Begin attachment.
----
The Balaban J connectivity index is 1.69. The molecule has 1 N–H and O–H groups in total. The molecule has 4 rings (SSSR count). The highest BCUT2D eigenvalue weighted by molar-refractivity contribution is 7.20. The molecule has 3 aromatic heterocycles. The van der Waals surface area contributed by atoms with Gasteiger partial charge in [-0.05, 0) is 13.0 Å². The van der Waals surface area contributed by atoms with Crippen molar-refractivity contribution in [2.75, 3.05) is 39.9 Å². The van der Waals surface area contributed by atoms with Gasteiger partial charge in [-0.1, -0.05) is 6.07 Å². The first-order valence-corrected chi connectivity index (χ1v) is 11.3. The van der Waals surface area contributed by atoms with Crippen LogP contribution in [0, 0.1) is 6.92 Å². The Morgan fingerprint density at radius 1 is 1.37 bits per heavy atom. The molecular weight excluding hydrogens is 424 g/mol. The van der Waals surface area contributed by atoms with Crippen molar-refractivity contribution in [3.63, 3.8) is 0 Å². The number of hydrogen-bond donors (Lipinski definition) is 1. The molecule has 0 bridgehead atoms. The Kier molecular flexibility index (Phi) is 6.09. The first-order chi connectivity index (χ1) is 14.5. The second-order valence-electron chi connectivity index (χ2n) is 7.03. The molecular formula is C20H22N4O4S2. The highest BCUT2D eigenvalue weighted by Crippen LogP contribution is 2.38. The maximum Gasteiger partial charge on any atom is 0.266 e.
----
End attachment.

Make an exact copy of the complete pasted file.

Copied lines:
The Balaban J connectivity index is 1.69. The molecule has 1 N–H and O–H groups in total. The molecule has 4 rings (SSSR count). The highest BCUT2D eigenvalue weighted by molar-refractivity contribution is 7.20. The molecule has 3 aromatic heterocycles. The van der Waals surface area contributed by atoms with Gasteiger partial charge in [-0.05, 0) is 13.0 Å². The van der Waals surface area contributed by atoms with Crippen molar-refractivity contribution in [2.75, 3.05) is 39.9 Å². The van der Waals surface area contributed by atoms with Gasteiger partial charge in [-0.1, -0.05) is 6.07 Å². The first-order valence-corrected chi connectivity index (χ1v) is 11.3. The van der Waals surface area contributed by atoms with Crippen LogP contribution in [0, 0.1) is 6.92 Å². The Morgan fingerprint density at radius 1 is 1.37 bits per heavy atom. The molecular weight excluding hydrogens is 424 g/mol. The van der Waals surface area contributed by atoms with Crippen molar-refractivity contribution in [3.63, 3.8) is 0 Å². The number of hydrogen-bond donors (Lipinski definition) is 1. The molecule has 0 bridgehead atoms. The Kier molecular flexibility index (Phi) is 6.09. The first-order chi connectivity index (χ1) is 14.5. The second-order valence-electron chi connectivity index (χ2n) is 7.03. The molecular formula is C20H22N4O4S2. The highest BCUT2D eigenvalue weighted by Crippen LogP contribution is 2.38. The maximum Gasteiger partial charge on any atom is 0.266 e.